April 1–3, 2021
Stéphane Denève, conductor
Alessio Bax, piano
Lucille Chung, piano
Appalachian Spring Suite (for 13 instruments) (1944, arr. 1970)
Pastorale d'été (Summer pastoral) (1920)
Le Carnaval des animaux (Carnival of the Animals) (1886)
Introduction and Royal March of the Lion
Hens and Roosters
Wild Donkeys—Swift Animals
Characters with Long Ears
Cuckoo in the Depths of the Woods
Alessio Bax, piano
Lucille Chung, piano
By Tim Munro
Stéphane on this program
From an interview with Stéphane Denève. Stéphane’s responses have been edited for length and clarity, and questions have been removed.
This concert is music of rebirth. There is sunrise, nature, the hope of Spring. French and American cultures unite, giving us two dawns: Appalachian Spring and Pastorale d’été.
Arthur Honegger’s Pastorale d’été is tender, charming, and impressionistic. On the first page of the score, there is a quote from an Arthur Rimbaud poem: “J'ai embrassé l'aube d’été” (“I embraced [or kissed] the summer dawn”). If you close your eyes, Honegger’s sun delicately warms you.
Like Pastorale d’été, Camille Saint-Saëns’ Carnival of the animals is a celebration of nature. It was a party piece, written to celebrate Mardi Gras. It’s full of musical references and quotes: the wooden ribs of the xylophone as fossils, a slowed-down can-can for the tortoise, dueling pianos. It’s fantastic music!
Reading about Appalachian Spring, I found an article by Mark Swed in the Los Angeles Times. Swed writes that its roots “lie in the awareness of the Appalachian Trail as the slave route to freedom. Graham and Copland also had been affected by…the Memorial Day Massacre of 1937, when the Chicago police shot and killed ten unarmed protesters.”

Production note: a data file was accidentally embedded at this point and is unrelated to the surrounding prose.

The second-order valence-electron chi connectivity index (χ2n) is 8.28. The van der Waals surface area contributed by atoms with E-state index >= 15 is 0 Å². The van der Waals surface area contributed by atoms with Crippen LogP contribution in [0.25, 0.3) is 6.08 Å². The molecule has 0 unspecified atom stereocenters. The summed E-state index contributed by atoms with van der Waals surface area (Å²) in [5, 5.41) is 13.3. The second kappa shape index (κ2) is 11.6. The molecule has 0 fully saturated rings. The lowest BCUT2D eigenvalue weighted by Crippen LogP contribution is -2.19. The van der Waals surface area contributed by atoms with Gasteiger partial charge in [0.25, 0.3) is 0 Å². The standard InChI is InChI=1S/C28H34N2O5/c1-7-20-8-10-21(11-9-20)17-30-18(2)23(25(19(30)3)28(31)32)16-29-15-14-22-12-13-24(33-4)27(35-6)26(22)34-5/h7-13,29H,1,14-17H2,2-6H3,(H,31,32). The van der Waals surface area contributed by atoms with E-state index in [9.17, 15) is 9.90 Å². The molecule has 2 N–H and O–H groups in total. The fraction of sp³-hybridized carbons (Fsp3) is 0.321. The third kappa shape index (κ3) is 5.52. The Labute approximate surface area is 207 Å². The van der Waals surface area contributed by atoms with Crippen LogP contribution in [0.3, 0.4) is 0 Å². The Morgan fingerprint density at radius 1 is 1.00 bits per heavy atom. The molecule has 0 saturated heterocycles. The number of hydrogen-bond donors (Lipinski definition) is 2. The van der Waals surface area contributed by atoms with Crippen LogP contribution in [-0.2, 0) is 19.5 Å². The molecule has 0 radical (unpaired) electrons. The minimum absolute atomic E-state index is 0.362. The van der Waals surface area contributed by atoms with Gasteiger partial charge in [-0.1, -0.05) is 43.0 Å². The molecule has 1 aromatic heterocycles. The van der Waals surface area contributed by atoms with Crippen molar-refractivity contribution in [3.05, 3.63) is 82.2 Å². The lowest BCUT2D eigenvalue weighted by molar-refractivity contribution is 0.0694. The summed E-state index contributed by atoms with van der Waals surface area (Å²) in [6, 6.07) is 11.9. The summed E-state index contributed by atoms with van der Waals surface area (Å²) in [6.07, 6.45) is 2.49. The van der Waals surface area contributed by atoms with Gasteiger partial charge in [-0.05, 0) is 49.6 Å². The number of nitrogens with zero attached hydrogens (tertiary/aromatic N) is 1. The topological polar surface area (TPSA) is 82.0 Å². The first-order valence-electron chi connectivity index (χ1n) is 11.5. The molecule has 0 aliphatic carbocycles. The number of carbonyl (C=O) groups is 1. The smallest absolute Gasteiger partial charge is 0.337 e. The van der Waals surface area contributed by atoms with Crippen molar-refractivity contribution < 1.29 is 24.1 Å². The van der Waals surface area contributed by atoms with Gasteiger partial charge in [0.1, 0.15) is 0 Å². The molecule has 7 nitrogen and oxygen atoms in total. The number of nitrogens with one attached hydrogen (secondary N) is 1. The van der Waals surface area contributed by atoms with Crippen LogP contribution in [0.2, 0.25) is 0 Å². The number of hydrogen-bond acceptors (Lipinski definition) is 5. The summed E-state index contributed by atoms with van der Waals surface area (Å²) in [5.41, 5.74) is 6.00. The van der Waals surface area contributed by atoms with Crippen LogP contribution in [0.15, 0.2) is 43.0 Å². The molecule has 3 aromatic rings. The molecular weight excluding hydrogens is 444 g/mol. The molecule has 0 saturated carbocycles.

In our own time, Swed writes, “a parable of a struggle that leads, with humility and a grace, to a new spring takes on new necessity.”
Appalachian Spring Suite
Born November 14, 1900, Brooklyn, New York
Died December 2, 1990, Sleepy Hollow, New York
Dawn breaks on a farmhouse. One by one, instruments gather, offering messages of hope.
In 1942, Aaron Copland was asked for a new ballet score by the dancer and choreographer Martha Graham. Copland had watched Graham blaze a trail through 1920s New York. He’d seen her uncompromising physical language and understood its focus on the heaviness and intensity of the human body.
Graham set Appalachian Spring in a Pennsylvania farmhouse, in the shadow of the Civil War. A couple is soon to be married. The wife-to-be is ambivalent, feeling joy and concern. There is tension as the couple clashes with a hellfire preacher.
Copland’s music reflects the varied influences of Graham’s story. Swing music, hymns, and folk-tinged melodies mingle, while the melody “Simple Gifts” reflects Copland’s interest in the Shakers, an insulated Christian sectfocused on community, work, and simplicity.
He later made a suite from the ballet. Included is the hope of the morning, dances of celebration, ecstasy of religious experience. Gone is the darkness of the ballet’s second half: numbers like “Fear in the Night,” “Day of Wrath,” and “Moment of Crisis.”
The work’s title came from a Hart Crane poem, “The Dance.” The poem is baffling, but the “Appalachian spring” seems to refer to a water source as well as the annual season. When Copland asked if the poem had anything to do with the ballet, Graham answered, “No, I just liked the title and I took it.”
First performance: Original version, October 30, 1944, at the Library of Congress. This version, August 14, 1970, in Los Angeles, the composer conducting.
First SLSO performance: This version, July 3, 1975, Amerigo Marino conducting. Full orchestra version, October 30, 1952, Vladimir Golschmann conducting.